DeSean Jackson would like a new contract. That much has been clear for quite some time, no more so than during his brief absence from training camp. But even though he's on pace for career highs in catches and receiving yards, Jackson hasn't made a peep about the contract since the season began and has approached the 2011 season as a consummate professional.
Thursday, 24 hours after his teammate Asante Samuel criticized the front office for reportedly considering a trade of the cornerback, statements he later apologized for, Jackson stood in contrast, humbly brushing aside any questions about discontent.
"At time it's been difficult," Jacksons said, "but I just try to stay focused on the (task at hand), which is playing football and just doing what I can to do my job to the best of my abilities. I'm trying not to get too worried about that.
"I think it will work out. It'll be good. Not to try to say too much, but things will work out good here."
During his weekly press conference, special teams coordinator Bobby April lauded Jackson's approach this season.
"I think he's more focused, and this is an observation, this is a judgment," April said. "I'm more pleased with his professionalism I think he's grown a little bit. And I 'm not comparing it to a negative, I'm just saying he's elevated his professionalism, I think he's elevated his overall ... maturity. Again, I'm not comparing it to a negative, I just think, you know, he's in a better place."
Meanwhile, Jackson and the Eagles prepare for a pivotal game against the hated Dallas Cowboys. It's general consensus in the locker room that the two most hated rivals are the Giants and Cowboys, though there's no agreement on how to rank the two. For Jackson, this is the matchup he most looks forward to.
"I like to play against both of them," he said, "but if I had to pick one, I'd probably pick Cowboys."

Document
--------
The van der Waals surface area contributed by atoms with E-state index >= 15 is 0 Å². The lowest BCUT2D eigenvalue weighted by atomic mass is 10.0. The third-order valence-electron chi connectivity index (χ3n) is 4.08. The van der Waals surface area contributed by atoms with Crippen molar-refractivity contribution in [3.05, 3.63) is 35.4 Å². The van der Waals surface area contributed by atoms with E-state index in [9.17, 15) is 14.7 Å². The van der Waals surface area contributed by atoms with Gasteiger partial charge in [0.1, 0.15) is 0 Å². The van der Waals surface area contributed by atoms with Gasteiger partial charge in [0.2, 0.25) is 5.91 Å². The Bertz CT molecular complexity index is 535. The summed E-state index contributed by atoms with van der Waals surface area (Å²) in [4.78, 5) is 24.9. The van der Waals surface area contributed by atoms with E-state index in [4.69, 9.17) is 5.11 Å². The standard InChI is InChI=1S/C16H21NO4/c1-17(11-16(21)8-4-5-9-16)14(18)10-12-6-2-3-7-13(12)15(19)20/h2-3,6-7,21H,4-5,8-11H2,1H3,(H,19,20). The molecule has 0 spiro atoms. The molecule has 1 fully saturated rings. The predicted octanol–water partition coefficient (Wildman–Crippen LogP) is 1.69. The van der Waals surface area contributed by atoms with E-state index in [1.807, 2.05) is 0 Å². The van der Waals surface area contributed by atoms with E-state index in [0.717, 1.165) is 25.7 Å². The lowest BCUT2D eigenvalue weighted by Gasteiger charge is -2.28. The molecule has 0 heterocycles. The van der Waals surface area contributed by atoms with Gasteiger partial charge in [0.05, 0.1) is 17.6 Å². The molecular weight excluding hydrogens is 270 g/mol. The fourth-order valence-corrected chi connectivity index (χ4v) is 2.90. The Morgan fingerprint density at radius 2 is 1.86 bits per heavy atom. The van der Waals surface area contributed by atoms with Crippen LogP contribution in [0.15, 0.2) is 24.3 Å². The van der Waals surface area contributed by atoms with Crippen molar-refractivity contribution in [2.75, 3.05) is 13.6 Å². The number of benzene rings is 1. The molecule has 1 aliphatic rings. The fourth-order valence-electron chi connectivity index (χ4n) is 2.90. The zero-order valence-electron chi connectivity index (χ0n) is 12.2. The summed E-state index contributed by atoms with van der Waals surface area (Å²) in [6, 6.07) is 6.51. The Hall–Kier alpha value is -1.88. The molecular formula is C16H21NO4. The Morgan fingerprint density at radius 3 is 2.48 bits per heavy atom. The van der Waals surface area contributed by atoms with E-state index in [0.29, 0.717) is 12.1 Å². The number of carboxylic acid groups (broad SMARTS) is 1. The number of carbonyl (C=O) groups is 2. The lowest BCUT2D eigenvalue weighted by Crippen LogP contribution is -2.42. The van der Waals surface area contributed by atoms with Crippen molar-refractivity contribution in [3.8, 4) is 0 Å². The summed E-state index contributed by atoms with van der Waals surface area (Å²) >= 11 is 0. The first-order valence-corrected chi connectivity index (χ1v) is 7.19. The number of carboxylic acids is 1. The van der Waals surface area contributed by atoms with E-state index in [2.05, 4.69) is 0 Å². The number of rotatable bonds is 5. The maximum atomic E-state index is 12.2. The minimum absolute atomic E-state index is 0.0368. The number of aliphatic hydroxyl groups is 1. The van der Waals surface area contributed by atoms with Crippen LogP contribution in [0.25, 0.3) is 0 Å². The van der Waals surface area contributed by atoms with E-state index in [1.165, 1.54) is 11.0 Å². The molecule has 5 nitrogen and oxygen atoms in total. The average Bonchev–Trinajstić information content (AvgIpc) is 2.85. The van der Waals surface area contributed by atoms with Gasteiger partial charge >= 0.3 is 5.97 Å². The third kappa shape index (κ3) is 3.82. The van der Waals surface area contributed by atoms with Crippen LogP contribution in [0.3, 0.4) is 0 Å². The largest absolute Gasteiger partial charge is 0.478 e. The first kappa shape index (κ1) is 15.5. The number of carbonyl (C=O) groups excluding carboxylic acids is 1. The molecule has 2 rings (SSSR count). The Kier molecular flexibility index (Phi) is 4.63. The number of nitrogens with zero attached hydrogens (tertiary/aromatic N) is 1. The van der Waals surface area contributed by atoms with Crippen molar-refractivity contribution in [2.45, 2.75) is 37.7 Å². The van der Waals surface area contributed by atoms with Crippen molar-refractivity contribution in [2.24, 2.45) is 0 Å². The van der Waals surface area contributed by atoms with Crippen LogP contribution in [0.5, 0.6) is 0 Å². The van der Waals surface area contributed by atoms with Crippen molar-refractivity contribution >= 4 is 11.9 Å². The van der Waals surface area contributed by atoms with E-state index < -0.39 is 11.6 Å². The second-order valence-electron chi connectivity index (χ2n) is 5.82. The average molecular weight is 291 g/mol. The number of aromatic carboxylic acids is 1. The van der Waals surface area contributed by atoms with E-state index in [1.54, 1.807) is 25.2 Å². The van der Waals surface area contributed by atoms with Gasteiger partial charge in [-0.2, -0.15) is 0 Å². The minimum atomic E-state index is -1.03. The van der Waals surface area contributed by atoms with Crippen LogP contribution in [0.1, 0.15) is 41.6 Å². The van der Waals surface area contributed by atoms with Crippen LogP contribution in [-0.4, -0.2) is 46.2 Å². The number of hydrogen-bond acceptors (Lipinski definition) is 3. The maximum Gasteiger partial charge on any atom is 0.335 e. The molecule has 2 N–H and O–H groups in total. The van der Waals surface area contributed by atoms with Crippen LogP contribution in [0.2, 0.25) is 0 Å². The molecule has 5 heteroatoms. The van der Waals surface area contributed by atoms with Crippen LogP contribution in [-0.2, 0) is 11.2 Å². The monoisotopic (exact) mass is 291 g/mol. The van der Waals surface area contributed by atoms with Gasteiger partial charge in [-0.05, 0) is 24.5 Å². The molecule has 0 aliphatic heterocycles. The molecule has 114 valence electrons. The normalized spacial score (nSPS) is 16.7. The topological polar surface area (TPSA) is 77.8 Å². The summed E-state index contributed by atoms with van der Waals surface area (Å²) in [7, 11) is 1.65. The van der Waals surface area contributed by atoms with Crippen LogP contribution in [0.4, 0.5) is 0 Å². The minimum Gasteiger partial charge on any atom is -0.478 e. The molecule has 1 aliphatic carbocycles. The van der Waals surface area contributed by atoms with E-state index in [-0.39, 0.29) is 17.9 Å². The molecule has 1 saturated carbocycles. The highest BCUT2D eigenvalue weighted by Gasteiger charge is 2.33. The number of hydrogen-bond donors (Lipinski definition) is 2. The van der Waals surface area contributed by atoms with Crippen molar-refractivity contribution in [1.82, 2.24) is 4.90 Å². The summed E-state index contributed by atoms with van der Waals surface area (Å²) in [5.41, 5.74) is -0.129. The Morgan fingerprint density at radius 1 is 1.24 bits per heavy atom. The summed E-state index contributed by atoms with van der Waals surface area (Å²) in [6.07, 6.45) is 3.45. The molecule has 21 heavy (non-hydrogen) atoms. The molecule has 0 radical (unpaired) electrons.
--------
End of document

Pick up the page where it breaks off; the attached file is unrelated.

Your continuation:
Those feelings are perhaps fueled by offseason comments from Cowboys defensive coordinator Rob Ryan, who said his team planned to, euphemistically speaking, kick the Eagles' tail. Though the Ryan brothers are known to trash talk, Jackson prefers the coaches to coach and leave the talking for the players on the field.
"It's harder for me to kind of respect that because a coach is not really out there playing," Jackson said. "He's doing a good job of calling plays, and putting his defense in right position to stop the offense. But as far as the defensive coordinator comments, that's kind of unheard of, uncalled for. It would be good if his players said that, then I could understand it, like we're out there on the field so I'd be able to get a shot at that player if he says something crazy. If it's a coach, it's not like I can run on the sideline and tackle a coach or go run past him and score a touchdown."
In 2009, when the Cowboys and Eagles met three times including the playoffs, Jackson was held to an average of fewer than 30 yards receiving in those games. But he busted out last season in his only game against the Cowboys for 210 receiving yards. Jackson attributed that success simply to opportunity and added that he plans to put on another show Sunday night. For their part, the Cowboys are sure to remember Jackson's plunge into the end zone after his 91-yard catch-and-run. But Jackson says that he's not afraid of whatever the Cowboys defense brings to Lincoln Financial Field Sunday night, as long as the offense takes care of their own business.
"As far as us in this locker room right here, we don't think anybody can stop us," he said. "That's just the mentality we have here."